Gro Harlem Brundtland
Early Life and Education
Born in Oslo, Brundtland graduated as a medical doctor from the University of Oslo in 1963, and completed a Master of Public Health at Harvard University in 1965. At the age of seven, she was enrolled as a member of the Norwegian Labour Movement in its children's section and has been a member ever since, leading the Labour Party to election victory three times.
Upon graduation, she worked for the Ministry of Health where she worked on children's health issues including breastfeeding, cancer prevention and other diseases. She also worked in the children's department of the National Hospital and Oslo City Hospital and became Director of Health Services for Oslo's schoolchildren.
In 1974, Brundtland was appointed Minister of the Environment. Her reputation as an environmentalist grew in national and international circles. Her reputation and popularity led to her election as Prime Minister in 1981. Not only the first woman Prime Minister, Brundtland was also the youngest, aged only 41. She was Prime Minister for two consecutive periods, from 1986-1989 and 1990-1996. Her cabinet was internationally renowned for its large percentage of female ministers. Eight of the eighteen total were female. In 1992 Mrs Brundtland quit as Labour Party leader following the suicide of one of her children. She suffered the biggest defeat of her political career in 1994, when Norwegians voted "No" in a referendum on joining the European Union after a campaign in which she had forcefully argued the case for membership.
She has enjoyed international recognition since 1983 as chairwoman of the United Nations World Commission on Environment and Development. In 1987, the so-called "Brundtland report", which led to the first Earth Summit in 1992, was produced under her guidance.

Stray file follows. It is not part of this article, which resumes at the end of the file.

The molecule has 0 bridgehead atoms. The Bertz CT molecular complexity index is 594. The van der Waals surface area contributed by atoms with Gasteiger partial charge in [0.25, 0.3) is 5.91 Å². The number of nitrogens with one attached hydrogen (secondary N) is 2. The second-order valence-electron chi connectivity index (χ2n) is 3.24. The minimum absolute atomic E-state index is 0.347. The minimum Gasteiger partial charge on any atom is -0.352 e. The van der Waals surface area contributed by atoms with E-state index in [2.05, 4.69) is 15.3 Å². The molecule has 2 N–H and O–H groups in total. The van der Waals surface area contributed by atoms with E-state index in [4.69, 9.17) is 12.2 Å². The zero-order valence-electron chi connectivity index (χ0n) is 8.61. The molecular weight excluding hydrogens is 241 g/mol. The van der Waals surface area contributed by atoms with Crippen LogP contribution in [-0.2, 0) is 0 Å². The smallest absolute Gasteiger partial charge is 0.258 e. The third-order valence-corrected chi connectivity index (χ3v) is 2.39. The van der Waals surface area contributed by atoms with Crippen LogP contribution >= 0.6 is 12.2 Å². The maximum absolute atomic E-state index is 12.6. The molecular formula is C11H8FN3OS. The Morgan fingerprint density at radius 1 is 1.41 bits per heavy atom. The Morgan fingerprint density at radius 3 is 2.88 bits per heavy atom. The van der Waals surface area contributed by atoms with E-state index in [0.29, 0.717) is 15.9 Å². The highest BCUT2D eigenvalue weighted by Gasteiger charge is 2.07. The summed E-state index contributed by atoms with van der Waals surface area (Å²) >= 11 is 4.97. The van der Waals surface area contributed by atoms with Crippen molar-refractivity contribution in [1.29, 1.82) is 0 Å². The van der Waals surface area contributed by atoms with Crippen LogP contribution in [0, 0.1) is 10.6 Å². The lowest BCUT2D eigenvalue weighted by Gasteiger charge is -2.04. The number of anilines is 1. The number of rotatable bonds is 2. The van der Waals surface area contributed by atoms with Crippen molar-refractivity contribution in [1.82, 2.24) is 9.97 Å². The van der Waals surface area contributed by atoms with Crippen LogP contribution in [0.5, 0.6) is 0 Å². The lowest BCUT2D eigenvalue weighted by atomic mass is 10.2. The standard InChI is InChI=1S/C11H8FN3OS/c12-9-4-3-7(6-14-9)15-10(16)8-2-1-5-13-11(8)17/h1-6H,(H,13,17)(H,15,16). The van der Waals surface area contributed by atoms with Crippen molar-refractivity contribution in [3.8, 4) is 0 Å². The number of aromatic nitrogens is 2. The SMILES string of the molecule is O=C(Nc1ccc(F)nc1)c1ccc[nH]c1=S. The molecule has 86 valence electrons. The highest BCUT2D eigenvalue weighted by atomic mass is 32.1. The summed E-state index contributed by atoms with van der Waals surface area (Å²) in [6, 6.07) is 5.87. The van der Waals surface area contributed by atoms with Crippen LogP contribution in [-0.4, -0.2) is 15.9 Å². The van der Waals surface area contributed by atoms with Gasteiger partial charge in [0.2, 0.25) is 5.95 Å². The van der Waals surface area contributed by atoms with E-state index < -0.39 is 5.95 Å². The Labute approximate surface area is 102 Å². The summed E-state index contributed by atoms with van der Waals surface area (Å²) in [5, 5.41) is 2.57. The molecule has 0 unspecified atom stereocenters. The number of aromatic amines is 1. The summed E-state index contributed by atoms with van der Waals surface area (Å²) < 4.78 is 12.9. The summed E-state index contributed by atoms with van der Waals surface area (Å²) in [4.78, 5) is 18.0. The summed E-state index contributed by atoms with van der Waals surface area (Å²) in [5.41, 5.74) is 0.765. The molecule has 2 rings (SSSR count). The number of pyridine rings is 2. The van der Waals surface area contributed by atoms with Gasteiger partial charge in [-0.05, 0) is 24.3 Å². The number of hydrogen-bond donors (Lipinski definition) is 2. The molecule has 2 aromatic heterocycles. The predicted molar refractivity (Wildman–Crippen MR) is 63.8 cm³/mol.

Gro Harlem Brundtland is a member of the Council of Women World Leaders, an international network of current and former women presidents and prime ministers whose mission is to mobilize the highest-level women leaders globally for collective action on issues of critical importance to women and equitable development.
World Health Organization (WHO)
Dr Brundtland was nominated as Director-General of the World Health Organization by the Executive Board of WHO in January 1998. In this capacity, Brundtland adopted a far-reaching approach to public health, establishing a Commission on Macroeconomics and Health, chaired by Jeffrey Sachs, and addressing violence as a major public health issue. Brundtland spearheaded the movement, now worldwide, to achieve the abolition of cigarette smoking by education and persuasion.
Policies on Women
Brundtland has promoted gender equality in all of her public positions. As Prime Minister, Brundland enforced the 40% quota of women as candidates for public office. She sparked controversy over the issue of abortion. In Norway, she pushed through legislation legalizing abortion, arguing that children who are born in poverty or who are unwanted by their parents face serious conditions of negligence and deprivation. In 1994, at the UN conference on population in Cairo, she provoked the anger of Muslims and Catholics by calling for abortion to be decriminalised and accusing religious opponents of hypocrisy. At the conference she argued:
« Women will not become more empowered merely because we want them to be, but through legislative changes, increased information, and redirection of resources. »